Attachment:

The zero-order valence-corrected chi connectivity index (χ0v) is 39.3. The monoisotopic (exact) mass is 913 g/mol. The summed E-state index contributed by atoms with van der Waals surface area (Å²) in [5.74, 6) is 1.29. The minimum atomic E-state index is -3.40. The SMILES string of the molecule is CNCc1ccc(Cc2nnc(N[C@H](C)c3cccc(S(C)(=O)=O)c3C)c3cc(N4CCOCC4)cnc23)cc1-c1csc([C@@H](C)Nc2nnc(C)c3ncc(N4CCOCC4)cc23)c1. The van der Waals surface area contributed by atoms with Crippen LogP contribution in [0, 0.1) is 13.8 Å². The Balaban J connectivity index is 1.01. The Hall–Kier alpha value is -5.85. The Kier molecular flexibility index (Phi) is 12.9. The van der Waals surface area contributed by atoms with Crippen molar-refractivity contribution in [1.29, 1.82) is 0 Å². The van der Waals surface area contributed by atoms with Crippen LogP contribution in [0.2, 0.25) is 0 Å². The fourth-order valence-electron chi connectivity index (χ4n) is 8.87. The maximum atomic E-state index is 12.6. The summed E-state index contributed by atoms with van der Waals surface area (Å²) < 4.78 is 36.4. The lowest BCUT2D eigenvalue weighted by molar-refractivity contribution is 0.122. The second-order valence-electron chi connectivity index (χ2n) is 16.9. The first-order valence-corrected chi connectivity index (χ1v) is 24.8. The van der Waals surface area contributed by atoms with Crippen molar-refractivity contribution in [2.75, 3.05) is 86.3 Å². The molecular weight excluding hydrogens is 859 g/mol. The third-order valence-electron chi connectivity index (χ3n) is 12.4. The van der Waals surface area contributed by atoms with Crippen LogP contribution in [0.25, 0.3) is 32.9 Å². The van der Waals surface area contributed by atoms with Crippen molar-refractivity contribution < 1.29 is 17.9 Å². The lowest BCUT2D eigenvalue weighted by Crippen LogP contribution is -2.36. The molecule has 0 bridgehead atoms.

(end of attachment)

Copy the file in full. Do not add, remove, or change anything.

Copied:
The zero-order valence-corrected chi connectivity index (χ0v) is 39.3. The monoisotopic (exact) mass is 913 g/mol. The summed E-state index contributed by atoms with van der Waals surface area (Å²) in [5.74, 6) is 1.29. The minimum atomic E-state index is -3.40. The SMILES string of the molecule is CNCc1ccc(Cc2nnc(N[C@H](C)c3cccc(S(C)(=O)=O)c3C)c3cc(N4CCOCC4)cnc23)cc1-c1csc([C@@H](C)Nc2nnc(C)c3ncc(N4CCOCC4)cc23)c1. The van der Waals surface area contributed by atoms with Crippen LogP contribution in [0, 0.1) is 13.8 Å². The Balaban J connectivity index is 1.01. The Hall–Kier alpha value is -5.85. The Kier molecular flexibility index (Phi) is 12.9. The van der Waals surface area contributed by atoms with Crippen molar-refractivity contribution in [1.29, 1.82) is 0 Å². The van der Waals surface area contributed by atoms with Crippen LogP contribution in [0.2, 0.25) is 0 Å². The fourth-order valence-electron chi connectivity index (χ4n) is 8.87. The maximum atomic E-state index is 12.6. The summed E-state index contributed by atoms with van der Waals surface area (Å²) < 4.78 is 36.4. The lowest BCUT2D eigenvalue weighted by molar-refractivity contribution is 0.122. The second-order valence-electron chi connectivity index (χ2n) is 16.9. The first-order valence-corrected chi connectivity index (χ1v) is 24.8. The van der Waals surface area contributed by atoms with Crippen molar-refractivity contribution in [2.75, 3.05) is 86.3 Å². The molecular weight excluding hydrogens is 859 g/mol. The third-order valence-electron chi connectivity index (χ3n) is 12.4. The van der Waals surface area contributed by atoms with Crippen LogP contribution in [0.25, 0.3) is 32.9 Å². The van der Waals surface area contributed by atoms with Crippen molar-refractivity contribution < 1.29 is 17.9 Å². The lowest BCUT2D eigenvalue weighted by Crippen LogP contribution is -2.36. The molecule has 0 bridgehead atoms.